There’s a segment of the homeless population that struggles with drug and alcohol addiction. This group frequently overlaps with the mentally ill. Psychological stress is sometimes self medicated with booze and drugs. Other times substance abuse leads to mental illness. Either way the results are similar. At the moment there is no plan for how to manage these people so each neighborhood, each town, each state plays Whack-a-Mole shuffling them from one jurisdiction to another hoping they’ll become someone else’s problem. San Francisco has historically chosen not to drive the homeless out of the city so we have a disproportionate concentration here. If San Francisco ever did decide to crack down in earnest it would be a painful day for whichever towns absorbed them instead.

It’s inaccurate to assume everyone who’s not living in a proper home is either crazy or a junkie. Van dwelling is one step up from living on the street. This is where a significant number of working class people (and often well paid professionals) find themselves when they need to remain close to employment, but can no longer afford rent anywhere near the city or its hyper expensive suburbs. This is what I call a consequence of an asset bubble in a highly constrained market. That’s different from a housing “solution.” You can blame the Nanny State or Crony Capitalists. Flip a coin. What’s your preferred cartoon villain? (Hint. It’s a combination of both. Just like the closing of the asylums.) At the end of the day the results are the same. There aren’t enough places for people to live at a price they can afford.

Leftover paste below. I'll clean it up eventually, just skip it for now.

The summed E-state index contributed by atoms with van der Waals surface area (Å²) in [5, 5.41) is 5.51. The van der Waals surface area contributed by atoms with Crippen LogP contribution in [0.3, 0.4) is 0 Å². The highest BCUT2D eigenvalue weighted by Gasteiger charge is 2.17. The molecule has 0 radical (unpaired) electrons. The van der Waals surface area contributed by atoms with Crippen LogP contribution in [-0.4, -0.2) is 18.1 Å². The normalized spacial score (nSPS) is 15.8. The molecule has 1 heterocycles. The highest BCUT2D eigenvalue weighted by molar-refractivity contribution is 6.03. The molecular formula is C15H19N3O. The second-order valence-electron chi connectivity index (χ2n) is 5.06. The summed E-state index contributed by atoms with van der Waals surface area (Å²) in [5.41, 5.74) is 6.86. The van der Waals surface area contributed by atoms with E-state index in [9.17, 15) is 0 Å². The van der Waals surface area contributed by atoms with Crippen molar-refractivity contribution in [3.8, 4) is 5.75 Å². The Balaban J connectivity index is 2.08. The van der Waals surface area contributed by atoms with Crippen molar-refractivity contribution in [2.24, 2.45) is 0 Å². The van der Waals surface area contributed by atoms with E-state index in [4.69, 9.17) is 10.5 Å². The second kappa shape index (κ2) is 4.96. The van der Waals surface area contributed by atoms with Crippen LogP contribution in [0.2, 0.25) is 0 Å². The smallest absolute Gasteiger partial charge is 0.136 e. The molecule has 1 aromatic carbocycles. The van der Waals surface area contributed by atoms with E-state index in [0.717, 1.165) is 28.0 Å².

As for the vacant storefronts, there are dozens of institutional barriers and perverse incentives that keep shops from being occupied. Some stem from the federal tax code. Others involve the fire marshal, the Americans With Disabilities Act, mandatory earthquake retrofits, zoning regulations, conditional review boards, insurance parameters, licensing, the six different city departments that each have their own multi-month application processes… and the grand daddy of them all, the ever-increasing consolidation and vertical integration of big box stores and online commerce.

My friend does the overwhelming majority of her own shopping on the internet, from groceries to shoes to furniture to electronics. So do I. So do more and more people. She likes the idea of charming Main Street shops. So do I. But neither of us shop in them much anymore. We need to adjust to the new reality. There aren’t going to be as many little shops anymore. These statements were repugnant to my friend. This was defeatist Debbie Downer talk.